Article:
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Florian Goller, Soonja Choi, Ulrich Ansorge; Whereof one cannot speak: How language and capture of visual attention interact. Journal of Vision 2018;18(10):472. doi: https://doi.org/10.1167/18.10.472.
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© ARVO (1962-2015); The Authors (2016-present)
Using a contingent capture paradigm, we examined not only whether but also how deeply language influences visual perception. We tested native speakers of Korean and German, two languages that semantically categorize spatial relations in fundamentally different ways: German (similar to English) categorizes spatial relations based on containment (in) and support (auf), whereas Korean categorizes by – and thus semantically distinguish between - tight-fit (kkita) vs. loose-fit (nehta, nohta). We investigated whether participants' native language makes them more or less sensitive to features of visual stimuli that resemble tight-fit or loose-fit. We let Korean and German speakers search for a predefined colour target among distractors. Unbeknownst to the participants, targets were also implicitly signalled by features of a different sematic domain, i.e. spatial relations of tight-fit or loose-fit. We found that only Koreans spontaneously picked up on this implicit feature of spatial fitness (tight-fit or loose-fit) and used it to aid their search for targets. As these spatial concepts are not grammticalised in the German language, our results demonstrate that there is an influence of language-specific semantics of the native language on very basic processes of visual attention.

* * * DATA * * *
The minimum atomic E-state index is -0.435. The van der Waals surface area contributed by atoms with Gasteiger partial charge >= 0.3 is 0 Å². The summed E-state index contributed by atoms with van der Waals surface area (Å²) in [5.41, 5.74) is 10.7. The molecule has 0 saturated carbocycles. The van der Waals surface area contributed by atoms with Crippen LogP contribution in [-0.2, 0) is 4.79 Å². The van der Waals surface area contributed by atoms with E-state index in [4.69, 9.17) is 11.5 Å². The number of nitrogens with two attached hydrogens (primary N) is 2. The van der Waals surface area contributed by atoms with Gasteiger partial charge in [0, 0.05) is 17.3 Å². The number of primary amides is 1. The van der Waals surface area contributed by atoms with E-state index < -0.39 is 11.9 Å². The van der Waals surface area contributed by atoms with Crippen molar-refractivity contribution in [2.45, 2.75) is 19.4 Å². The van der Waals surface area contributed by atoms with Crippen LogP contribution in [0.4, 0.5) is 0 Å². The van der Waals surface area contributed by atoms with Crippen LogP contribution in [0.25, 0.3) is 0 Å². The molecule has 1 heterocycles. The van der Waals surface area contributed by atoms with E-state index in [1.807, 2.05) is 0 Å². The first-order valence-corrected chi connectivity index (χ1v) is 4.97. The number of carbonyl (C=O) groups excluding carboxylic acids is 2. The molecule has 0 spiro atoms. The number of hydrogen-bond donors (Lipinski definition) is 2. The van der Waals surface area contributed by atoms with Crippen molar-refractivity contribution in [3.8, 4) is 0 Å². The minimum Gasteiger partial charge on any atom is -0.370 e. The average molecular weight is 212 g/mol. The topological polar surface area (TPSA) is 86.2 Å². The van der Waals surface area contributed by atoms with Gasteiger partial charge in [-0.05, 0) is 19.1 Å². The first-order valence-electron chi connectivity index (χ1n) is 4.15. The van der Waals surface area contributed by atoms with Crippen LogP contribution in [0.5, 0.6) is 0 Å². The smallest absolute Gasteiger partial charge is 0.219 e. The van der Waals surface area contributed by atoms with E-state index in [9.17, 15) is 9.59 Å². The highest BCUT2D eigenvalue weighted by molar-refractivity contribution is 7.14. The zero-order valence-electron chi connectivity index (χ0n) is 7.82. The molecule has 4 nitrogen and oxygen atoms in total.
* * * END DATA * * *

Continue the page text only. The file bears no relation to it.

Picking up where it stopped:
Meeting abstract presented at VSS 2018
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